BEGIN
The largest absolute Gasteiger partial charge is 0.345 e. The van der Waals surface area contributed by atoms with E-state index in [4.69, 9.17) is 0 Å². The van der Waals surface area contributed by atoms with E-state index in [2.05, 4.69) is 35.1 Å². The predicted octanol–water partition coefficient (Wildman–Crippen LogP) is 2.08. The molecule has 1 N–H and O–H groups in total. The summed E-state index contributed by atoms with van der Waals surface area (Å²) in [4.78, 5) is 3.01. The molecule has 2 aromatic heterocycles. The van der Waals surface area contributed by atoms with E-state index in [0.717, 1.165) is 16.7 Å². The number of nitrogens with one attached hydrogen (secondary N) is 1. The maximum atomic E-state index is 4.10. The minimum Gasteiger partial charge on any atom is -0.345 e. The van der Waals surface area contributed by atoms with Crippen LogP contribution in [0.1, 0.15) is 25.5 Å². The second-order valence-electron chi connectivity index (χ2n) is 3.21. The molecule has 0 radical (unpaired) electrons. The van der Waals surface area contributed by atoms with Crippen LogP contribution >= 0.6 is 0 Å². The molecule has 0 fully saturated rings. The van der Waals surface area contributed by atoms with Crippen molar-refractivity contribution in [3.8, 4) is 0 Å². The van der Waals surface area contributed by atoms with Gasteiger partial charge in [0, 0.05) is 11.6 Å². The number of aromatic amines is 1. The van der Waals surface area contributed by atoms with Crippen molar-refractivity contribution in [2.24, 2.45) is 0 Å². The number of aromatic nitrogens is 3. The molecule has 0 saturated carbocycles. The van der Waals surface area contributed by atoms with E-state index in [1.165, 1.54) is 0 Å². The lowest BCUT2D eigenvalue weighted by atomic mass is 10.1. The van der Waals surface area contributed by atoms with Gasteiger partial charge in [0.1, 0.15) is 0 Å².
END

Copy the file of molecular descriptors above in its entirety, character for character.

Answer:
The largest absolute Gasteiger partial charge is 0.345 e. The van der Waals surface area contributed by atoms with E-state index in [4.69, 9.17) is 0 Å². The van der Waals surface area contributed by atoms with E-state index in [2.05, 4.69) is 35.1 Å². The predicted octanol–water partition coefficient (Wildman–Crippen LogP) is 2.08. The molecule has 1 N–H and O–H groups in total. The summed E-state index contributed by atoms with van der Waals surface area (Å²) in [4.78, 5) is 3.01. The molecule has 2 aromatic heterocycles. The van der Waals surface area contributed by atoms with E-state index in [0.717, 1.165) is 16.7 Å². The number of nitrogens with one attached hydrogen (secondary N) is 1. The maximum atomic E-state index is 4.10. The minimum Gasteiger partial charge on any atom is -0.345 e. The van der Waals surface area contributed by atoms with Crippen LogP contribution in [0.1, 0.15) is 25.5 Å². The second-order valence-electron chi connectivity index (χ2n) is 3.21. The molecule has 0 radical (unpaired) electrons. The van der Waals surface area contributed by atoms with Crippen LogP contribution >= 0.6 is 0 Å². The molecule has 0 fully saturated rings. The van der Waals surface area contributed by atoms with Crippen molar-refractivity contribution in [3.8, 4) is 0 Å². The van der Waals surface area contributed by atoms with Gasteiger partial charge in [0, 0.05) is 11.6 Å². The number of aromatic amines is 1. The van der Waals surface area contributed by atoms with Crippen molar-refractivity contribution in [2.24, 2.45) is 0 Å². The number of aromatic nitrogens is 3. The molecule has 0 saturated carbocycles. The van der Waals surface area contributed by atoms with E-state index in [1.165, 1.54) is 0 Å². The lowest BCUT2D eigenvalue weighted by atomic mass is 10.1. The van der Waals surface area contributed by atoms with Gasteiger partial charge in [0.1, 0.15) is 0 Å².